The Twilight Zone Tower of Terror

Free Fall/Dark Ride
E - Headliner/Super Headliner
Height Requirement
40 inches (102 cm)
Disney Warning
Supervise children at all times.


The Twilight Zone Tower of Terror is a visually imposing attraction that features rich storytelling, impressive special effects, and a 13 story drop into another dimension.


While much of the story is explained in the Pre-show, the basic premise is that we are guests at the hotel and we are taking the elevator up to our rooms. It’s during this trip that we enter into the Twilight Zone. More specifically, we are attending the party that the disappearing guests were also attending, at the Tip Top Club at the top of the hotel. The attraction doesn’t take place on the night the hotel guests disappeared, but at some point thereafter. The bell hops have seemingly been frozen in time along with the hotel.

Once on board the elevator, the bellhop will usually indicate that our rooms are now ready, and depending on the bellhop there may be some not so subtle acknowledgements that things are about to go wrong.

The elevator ascends out of the loading area and the Twilight Zone music begins. A narrator is heard overhead:

You are the passengers on a most uncommon elevator about to ascend into your very own episode of… The Twilight Zone.

The elevator doors open to a lightening flash and a reveal of a long hallway with a single window at the very end. The hallway appears to feature guest rooms at the hotel. Suddenly, the group of five passengers seen in the Pre-Show video appear halfway down the hallway. The gesture for us to follow them and the little girl can be heard singing, “It’s raining, it’s pouring…” The five passengers disappear in a flash of lightening and the room goes dark except for the window. The window appears to float towards the elevator in a star field and different images appear on the window. Suddenly, the window shatters, the elevator doors close, the elevator continues to ascend and the narrator returns:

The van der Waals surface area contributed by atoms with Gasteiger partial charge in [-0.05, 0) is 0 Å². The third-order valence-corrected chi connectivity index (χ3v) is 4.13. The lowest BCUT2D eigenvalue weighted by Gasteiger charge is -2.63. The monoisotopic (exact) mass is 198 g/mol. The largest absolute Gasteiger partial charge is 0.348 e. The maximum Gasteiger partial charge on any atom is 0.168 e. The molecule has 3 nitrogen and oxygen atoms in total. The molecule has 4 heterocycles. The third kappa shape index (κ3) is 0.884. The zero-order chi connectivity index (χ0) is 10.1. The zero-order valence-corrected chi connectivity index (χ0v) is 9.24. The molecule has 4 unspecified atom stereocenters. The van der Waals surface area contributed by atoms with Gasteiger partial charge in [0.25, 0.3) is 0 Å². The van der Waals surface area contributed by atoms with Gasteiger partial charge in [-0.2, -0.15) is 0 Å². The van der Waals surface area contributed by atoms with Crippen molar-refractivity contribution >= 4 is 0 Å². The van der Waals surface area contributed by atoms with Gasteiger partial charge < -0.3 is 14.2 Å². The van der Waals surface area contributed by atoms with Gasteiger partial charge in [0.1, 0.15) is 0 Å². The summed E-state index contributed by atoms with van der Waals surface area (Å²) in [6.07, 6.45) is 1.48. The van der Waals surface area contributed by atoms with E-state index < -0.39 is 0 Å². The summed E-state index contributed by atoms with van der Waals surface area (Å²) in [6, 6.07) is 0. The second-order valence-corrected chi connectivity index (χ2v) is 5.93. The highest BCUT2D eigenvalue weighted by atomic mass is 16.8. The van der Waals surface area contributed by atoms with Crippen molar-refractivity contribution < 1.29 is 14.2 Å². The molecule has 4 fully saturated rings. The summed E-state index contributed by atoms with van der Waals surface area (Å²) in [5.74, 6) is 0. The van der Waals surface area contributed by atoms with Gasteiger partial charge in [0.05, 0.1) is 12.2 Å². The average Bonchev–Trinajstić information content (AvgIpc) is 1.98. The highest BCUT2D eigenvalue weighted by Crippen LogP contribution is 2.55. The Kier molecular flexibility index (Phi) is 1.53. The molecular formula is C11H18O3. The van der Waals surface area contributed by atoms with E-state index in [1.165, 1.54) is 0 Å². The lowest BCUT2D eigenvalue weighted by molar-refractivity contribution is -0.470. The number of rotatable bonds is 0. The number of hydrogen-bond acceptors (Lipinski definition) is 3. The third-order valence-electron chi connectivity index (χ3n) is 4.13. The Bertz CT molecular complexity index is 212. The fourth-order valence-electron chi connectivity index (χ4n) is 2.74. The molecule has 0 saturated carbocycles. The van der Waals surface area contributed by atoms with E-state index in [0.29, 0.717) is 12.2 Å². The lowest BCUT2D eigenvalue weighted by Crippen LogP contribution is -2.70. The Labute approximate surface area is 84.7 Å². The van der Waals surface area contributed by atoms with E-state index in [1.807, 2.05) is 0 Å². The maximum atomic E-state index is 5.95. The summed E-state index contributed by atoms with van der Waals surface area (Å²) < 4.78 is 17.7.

One stormy night long ago, five people stepped through the door of an elevator and into a nightmare.

The door opens to reveal what appears to be a maintenance area but special effects appear on the left and right hand side. The narrator continues:

That door is opening once again, and this time, it’s opening for you.

As the line is spoken, the elevator lurches forward into the “Fifth Dimension”. The room has a star field effect as well as imagery from The Twilight Zone appearing on the left and right of the elevator. Music from The Twilight Zone can be heard throughout the scene. The girl singing, “It’s raining, it’s pouring…” can also be heard. As the elevator continues, the star field becomes more concentrated in front of it. The star field then produces a straight vertical line along the edge of two doors. The doors open at an angle to allow the elevator to enter the vertical shaft. The shaft is pitch black and the narrator continues: